OBJECTIVE: To investigate and compare perceptions about the efficacy and acceptability of allied health care delivered via telephone and video call for adults with disabilities during the COVID-19 pandemic. DESIGN: Cross-sectional national survey. SETTING: Participants who accessed occupational therapy, physiotherapy, psychology, or speech pathology care via telephone or via video call from June to September 2020. PARTICIPANTS: Five hundred eighty-one adults with permanent or significant disabilities, or their carers, partners, or family members, who were funded by the Australian National Disability Insurance Scheme. INTERVENTIONS: Not applicable. MAIN OUTCOME MEASURES: Experiences (eg, safety, efficacy, ease of use) with telephone and video-delivered care. Data were analyzed by calculating response proportions and chi-square tests to evaluate differences in experiences between allied health professions and between telephone and video modalities. RESULTS: Responses were obtained for 581 adults with disabilities. There was no evidence of differences between experiences with telephone or video-delivered services or across allied health professions. Overall, 47%-56% of respondents found telehealth technology easy to use (vs 17%-26% who found it difficult), 51%-55% felt comfortable communicating (vs 24%-27% who felt uncomfortable), 51%-67% were happy with the privacy and/or security (vs 6%-9% who were unhappy), 74% were happy with the safety (vs 5%-7% who were unhappy), and 56%-64% believed the care they received was effective (vs 17% who believed it was ineffective). Despite this, 48%-51% were unlikely to choose to use telephone or video consultations in the future (vs 32%-36% who were likely). CONCLUSIONS: Adults with disabilities in Australia had generally positive experiences receiving allied health care via telehealth during the COVID-19 pandemic, although some experienced difficulties using and communicating via the technology. Findings indicated no differences between satisfaction with telephone or video modalities, or between physiotherapy, speech pathology, occupational therapy, or psychology services.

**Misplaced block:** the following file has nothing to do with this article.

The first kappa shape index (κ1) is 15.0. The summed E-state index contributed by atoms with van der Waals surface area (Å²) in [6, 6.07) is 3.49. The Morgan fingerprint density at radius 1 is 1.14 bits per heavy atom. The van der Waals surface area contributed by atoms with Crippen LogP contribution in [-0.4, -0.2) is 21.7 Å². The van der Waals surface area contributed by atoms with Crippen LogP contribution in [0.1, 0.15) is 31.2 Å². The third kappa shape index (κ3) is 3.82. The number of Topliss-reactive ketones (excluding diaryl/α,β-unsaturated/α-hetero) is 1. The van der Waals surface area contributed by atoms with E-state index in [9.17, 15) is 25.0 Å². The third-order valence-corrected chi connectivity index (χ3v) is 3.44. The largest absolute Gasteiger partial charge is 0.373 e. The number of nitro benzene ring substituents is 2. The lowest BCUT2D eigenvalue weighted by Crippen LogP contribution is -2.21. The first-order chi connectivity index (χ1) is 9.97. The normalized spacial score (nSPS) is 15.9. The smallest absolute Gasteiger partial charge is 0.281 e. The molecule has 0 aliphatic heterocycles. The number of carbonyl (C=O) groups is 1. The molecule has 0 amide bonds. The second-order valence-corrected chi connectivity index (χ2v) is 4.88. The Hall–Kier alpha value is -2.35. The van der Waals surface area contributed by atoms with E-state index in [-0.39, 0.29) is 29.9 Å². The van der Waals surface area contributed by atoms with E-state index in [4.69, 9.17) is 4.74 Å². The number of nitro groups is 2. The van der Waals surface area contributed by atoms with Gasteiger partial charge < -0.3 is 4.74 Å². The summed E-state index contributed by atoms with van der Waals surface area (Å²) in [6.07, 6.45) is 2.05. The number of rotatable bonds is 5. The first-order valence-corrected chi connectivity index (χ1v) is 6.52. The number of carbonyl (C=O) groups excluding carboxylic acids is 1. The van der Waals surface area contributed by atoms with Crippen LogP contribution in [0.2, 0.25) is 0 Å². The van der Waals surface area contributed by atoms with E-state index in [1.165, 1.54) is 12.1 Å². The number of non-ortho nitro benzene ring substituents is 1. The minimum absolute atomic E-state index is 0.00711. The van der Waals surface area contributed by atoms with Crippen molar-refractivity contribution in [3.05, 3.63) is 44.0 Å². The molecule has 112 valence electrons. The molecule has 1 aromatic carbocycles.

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    Design, Delivery, Maintenance, and Outcomes of Peer-to-Peer Online Support Groups for People With Chronic Musculoskeletal Disorders: Systematic Review
    Maclachlan, LR ; Mills, K ; Lawford, BJ ; Egerton, T ; Setchell, J ; Hall, LM ; Plinsinga, ML ; Besomi, M ; Teo, PL ; Eyles, JP ; Mellor, R ; Melo, L ; Robbins, S ; Hodges, PW ; Hunter, DJ ; Vicenzino, B ; Bennell, KL (JMIR PUBLICATIONS, INC, 2020-04-24)